the ‘push up and plunge’ market sector, from only 3 per cent of the

total bra market in 1993 to 8.3 per cent in 1995.

The task now faced by the cross-discipline team is sustaining the level

of interest in Wonderbra. The new Herzigova ad is the culmination of a

year of high-profile activities including a charity fashion show

organised in conjunction with the fashion industry Aids charity

initiative Fashion Acts and National Wonderbra Week, which coincided

with the launch of TBWA’s latest ad campaign.

Robert Phillips, founding partner of Jackie Cooper PR says: ‘From the

beginning we knew that the relationship between advertising and PR was

critical if the campaign was going to work for sales and if we were to

make every marketing pound worth its weight in gold.’

Case study: Elida Gibbs gets in a lather over Organics

Elida Gibbs launched its Organics brand of shampoo in the UK in mid-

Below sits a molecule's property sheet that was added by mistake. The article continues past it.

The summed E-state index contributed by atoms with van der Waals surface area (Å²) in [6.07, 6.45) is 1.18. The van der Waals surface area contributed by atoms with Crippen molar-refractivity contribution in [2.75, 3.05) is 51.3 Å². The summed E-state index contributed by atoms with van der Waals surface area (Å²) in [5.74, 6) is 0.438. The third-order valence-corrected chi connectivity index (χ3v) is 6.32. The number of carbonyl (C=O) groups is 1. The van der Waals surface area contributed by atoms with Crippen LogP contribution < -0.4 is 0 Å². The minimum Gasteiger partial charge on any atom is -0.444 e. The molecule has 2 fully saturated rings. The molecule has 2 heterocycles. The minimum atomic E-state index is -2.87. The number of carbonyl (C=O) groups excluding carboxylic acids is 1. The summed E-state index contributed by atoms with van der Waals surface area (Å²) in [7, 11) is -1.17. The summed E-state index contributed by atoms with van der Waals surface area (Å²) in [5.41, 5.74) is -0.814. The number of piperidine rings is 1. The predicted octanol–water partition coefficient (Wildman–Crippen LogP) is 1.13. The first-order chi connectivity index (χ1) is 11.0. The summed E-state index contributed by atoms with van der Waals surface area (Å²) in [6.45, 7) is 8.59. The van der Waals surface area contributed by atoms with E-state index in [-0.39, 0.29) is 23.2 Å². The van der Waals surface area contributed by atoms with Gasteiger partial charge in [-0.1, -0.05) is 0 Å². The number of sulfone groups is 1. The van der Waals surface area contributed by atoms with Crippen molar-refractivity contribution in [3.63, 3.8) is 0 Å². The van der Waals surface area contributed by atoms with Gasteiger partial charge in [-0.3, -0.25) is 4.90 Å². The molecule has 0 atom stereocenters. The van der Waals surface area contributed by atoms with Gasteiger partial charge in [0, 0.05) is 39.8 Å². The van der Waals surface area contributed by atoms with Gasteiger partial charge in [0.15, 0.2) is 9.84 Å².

1994. A year later brand sales monitoring company IRI Infoscan logged

Organics as the second biggest shampoo brand in the country.

This achievement was largely due to the integrated approach to marketing

adopted by the client and its agencies, with PR consultancy Burson-

Marsteller and advertising agency J Walter Thompson meeting regularly

with marketers from the client to form an ‘extended brand team’.

The success enjoyed by rival brand Pantene’s strategy of publicising

its endorsements from journalists and beauty experts persuaded Elida

Gibbs and its agencies that their own communications should be tightly

integrated and also feature influential third party endorsements. ‘We

agreed that if we got good endorsements we’d use them in tactical

advertising,’ says B-M account director Juliet Lewis.

Two consumer magazines - Hair Magazine and GQ - were identified as

reaching appropriate audiences and having the substance to impress

customers with their verdicts. The former was selected because its

readers clearly appreciated hair and beauty advice; the latter because

its male readership was deemed to be an under-exploited audience for

shampoo brand loyalty.

B-M secured positive endorsements in the pages of both magazines and

then negotiated to work the messages into a couple of 10-second

television commercials.